“Xtian” is both a basic definition, and a word that references many ehics/beliefs/philosophies.Why should “atheist” be any different?

    Staceyjw

  • Lynet

    You know, my mother told me, upon giving me a copy, that in New Zealand the best-selling book of all time isn’t the Bible, it’s Edmonds Cookery Book, so while doing the dishes today after dinner I was amusing myself thinking about what it would mean to base your life around that book instead. You can actually make a decent secular philosophy out of Edmonds Cookery Book and the ideas I associate with it: do some simple, practical work which makes something you can share with others, and which will enrich your life and theirs and help to keep you alive.

    More seriously — yes, secular philosophy is vital to survival as an atheist. I think it’s worth noting, too, that the philosophy offered by religion, while often lumbered with absurd mythical baggage, does sometimes have the advantage that it is particularly likely to have a pre-prepared set of tried-and-tested ideas for dealing with practical, subjective human concerns: justice, grief, motivation in life. By contrast, academic philosophy is often dealing with a different set of questions, and can be too detached at times. Growing up as an atheist, and being familiar with academic philosophy from a young age, I find I’ve been able to slowly bridge the gap, but it isn’t always easy to know where to look. I’ve taken inspiration from academic philosophy, and from books and poetry by both religious and nonreligious authors, from friends and family who I admire, and indeed from this website.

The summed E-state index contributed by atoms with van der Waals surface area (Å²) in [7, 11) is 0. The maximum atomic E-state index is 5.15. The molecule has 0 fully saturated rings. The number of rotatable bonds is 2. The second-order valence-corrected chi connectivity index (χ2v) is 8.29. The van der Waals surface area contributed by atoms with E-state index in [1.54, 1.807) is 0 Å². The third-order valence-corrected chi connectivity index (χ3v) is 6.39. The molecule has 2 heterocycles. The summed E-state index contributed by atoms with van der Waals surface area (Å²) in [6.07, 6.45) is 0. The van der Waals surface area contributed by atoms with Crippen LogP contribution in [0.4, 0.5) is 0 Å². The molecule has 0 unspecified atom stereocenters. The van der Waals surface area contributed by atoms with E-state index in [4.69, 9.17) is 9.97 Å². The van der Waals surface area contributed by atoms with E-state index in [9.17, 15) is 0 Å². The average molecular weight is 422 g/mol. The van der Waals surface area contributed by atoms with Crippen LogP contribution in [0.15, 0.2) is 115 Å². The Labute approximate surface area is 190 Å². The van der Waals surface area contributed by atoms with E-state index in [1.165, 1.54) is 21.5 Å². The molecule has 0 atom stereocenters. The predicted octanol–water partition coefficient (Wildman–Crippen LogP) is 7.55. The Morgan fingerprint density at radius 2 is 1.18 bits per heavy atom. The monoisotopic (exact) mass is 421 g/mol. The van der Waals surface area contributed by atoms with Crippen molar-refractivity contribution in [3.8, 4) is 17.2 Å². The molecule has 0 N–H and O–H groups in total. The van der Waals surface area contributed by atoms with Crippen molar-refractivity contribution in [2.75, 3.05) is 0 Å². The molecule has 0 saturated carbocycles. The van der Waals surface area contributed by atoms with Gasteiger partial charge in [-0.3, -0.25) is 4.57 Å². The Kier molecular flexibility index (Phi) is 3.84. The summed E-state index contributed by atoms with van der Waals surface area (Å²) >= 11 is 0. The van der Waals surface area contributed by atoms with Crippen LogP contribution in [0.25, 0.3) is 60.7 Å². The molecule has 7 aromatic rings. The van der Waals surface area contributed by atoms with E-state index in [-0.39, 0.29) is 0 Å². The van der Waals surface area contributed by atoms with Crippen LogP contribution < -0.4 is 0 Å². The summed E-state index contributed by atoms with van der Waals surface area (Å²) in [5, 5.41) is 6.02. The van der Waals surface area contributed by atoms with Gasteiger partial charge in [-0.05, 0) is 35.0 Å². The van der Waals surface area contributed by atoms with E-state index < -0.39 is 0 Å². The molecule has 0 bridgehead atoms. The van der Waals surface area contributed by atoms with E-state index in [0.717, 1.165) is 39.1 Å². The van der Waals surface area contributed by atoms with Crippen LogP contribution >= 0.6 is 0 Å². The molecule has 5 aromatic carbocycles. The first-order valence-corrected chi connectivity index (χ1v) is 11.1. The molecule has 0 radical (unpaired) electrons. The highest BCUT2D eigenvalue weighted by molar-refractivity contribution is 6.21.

• http://www.WorldOfPrime.com Yahzi

    Ebon is right – atheists need to show that morality, goodness, and happiness are possible without God. This is part and parcel of rejecting the monolithic social rule of religion. It is not enough to show that religion is false – it is also required to show that a good life without religion is possible. No matter what else an atheist believes in, he has to believe in this, because he’s a human being and humans don’t do well unless they believe they can have a good life.

  • http://www.croonersunlimited.com Jim Speiser

    Yes, strictly defined, “atheists” share only in their disbelief in gods. But there are consequent conclusions that can be drawn from that absence of gods. One of those is that, somehow, humanity advanced from the caves to modern civilization on its own, without divine help. This strongly implies that even more progress can be made in the future. By some non-miracle, we bettered ourselves. We wish to continue to better ourselves (can we all agree on that, at least?) How can we do it? Look to the past. See when humanity made its greatest advances, and what conditions we created for ourselves just prior to those advances. Try to re-create those conditions, and see if it creates more progress. For instance, the institution of democracy seems to have created the freedoms that led to the flowering of human creativity and ingenuity that led in large part to the industrial revolution and entrepreneurship. It further led to the recognition of human rights as a universal value. So democracy, and its close cousins justice, compassion, and liberty, would seem to be shared values that can be arrived at without the benefit of holy books. The start of an ethos borne of atheist thought! See? Not so hard!

    I would also recommend Ebon’s excellent “carrot-and-stick” essay – too lazy right now to look it up, but I’m sure someone here will indulge me. It’s a stab at a humanist ethic he calls “Universal Utilitarianism.”

  • http://bridgingschisms.org Eshu

    To hear Schmelzer tell it, he was an atheist up until college; in fact, he “was tagged as the dorm atheist” [p.13]